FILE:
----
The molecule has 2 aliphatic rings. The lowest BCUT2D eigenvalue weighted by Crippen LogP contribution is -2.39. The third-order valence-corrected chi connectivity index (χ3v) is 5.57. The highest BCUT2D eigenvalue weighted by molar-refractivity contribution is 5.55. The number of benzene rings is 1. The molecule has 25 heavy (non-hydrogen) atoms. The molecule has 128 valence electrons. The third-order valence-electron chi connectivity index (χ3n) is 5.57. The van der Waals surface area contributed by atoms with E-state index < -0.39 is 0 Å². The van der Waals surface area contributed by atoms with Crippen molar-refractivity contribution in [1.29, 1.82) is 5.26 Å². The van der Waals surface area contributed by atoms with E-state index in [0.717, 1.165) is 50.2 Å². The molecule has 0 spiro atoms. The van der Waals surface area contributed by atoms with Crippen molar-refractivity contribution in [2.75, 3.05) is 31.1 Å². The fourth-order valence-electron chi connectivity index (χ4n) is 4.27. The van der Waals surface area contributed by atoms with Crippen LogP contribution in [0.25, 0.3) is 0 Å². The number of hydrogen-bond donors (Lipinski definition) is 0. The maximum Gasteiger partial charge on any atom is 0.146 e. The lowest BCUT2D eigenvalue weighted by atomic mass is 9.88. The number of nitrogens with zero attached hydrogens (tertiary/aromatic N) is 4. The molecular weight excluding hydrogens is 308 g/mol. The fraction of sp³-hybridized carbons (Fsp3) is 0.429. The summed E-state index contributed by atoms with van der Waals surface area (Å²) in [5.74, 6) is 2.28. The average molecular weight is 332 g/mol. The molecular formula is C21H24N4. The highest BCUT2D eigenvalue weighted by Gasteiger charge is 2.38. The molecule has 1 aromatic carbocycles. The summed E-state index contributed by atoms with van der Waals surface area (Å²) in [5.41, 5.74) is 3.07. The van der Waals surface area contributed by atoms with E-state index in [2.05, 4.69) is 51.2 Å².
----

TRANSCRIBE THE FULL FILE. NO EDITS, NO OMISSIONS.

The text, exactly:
The molecule has 2 aliphatic rings. The lowest BCUT2D eigenvalue weighted by Crippen LogP contribution is -2.39. The third-order valence-corrected chi connectivity index (χ3v) is 5.57. The highest BCUT2D eigenvalue weighted by molar-refractivity contribution is 5.55. The number of benzene rings is 1. The molecule has 25 heavy (non-hydrogen) atoms. The molecule has 128 valence electrons. The third-order valence-electron chi connectivity index (χ3n) is 5.57. The van der Waals surface area contributed by atoms with E-state index < -0.39 is 0 Å². The van der Waals surface area contributed by atoms with Crippen molar-refractivity contribution in [1.29, 1.82) is 5.26 Å². The van der Waals surface area contributed by atoms with E-state index in [0.717, 1.165) is 50.2 Å². The molecule has 0 spiro atoms. The van der Waals surface area contributed by atoms with Crippen molar-refractivity contribution in [2.75, 3.05) is 31.1 Å². The fourth-order valence-electron chi connectivity index (χ4n) is 4.27. The van der Waals surface area contributed by atoms with Crippen LogP contribution in [0.25, 0.3) is 0 Å². The number of hydrogen-bond donors (Lipinski definition) is 0. The maximum Gasteiger partial charge on any atom is 0.146 e. The lowest BCUT2D eigenvalue weighted by atomic mass is 9.88. The number of nitrogens with zero attached hydrogens (tertiary/aromatic N) is 4. The molecular weight excluding hydrogens is 308 g/mol. The fraction of sp³-hybridized carbons (Fsp3) is 0.429. The summed E-state index contributed by atoms with van der Waals surface area (Å²) in [5.74, 6) is 2.28. The average molecular weight is 332 g/mol. The molecular formula is C21H24N4. The highest BCUT2D eigenvalue weighted by Gasteiger charge is 2.38. The molecule has 1 aromatic carbocycles. The summed E-state index contributed by atoms with van der Waals surface area (Å²) in [5.41, 5.74) is 3.07. The van der Waals surface area contributed by atoms with E-state index in [2.05, 4.69) is 51.2 Å².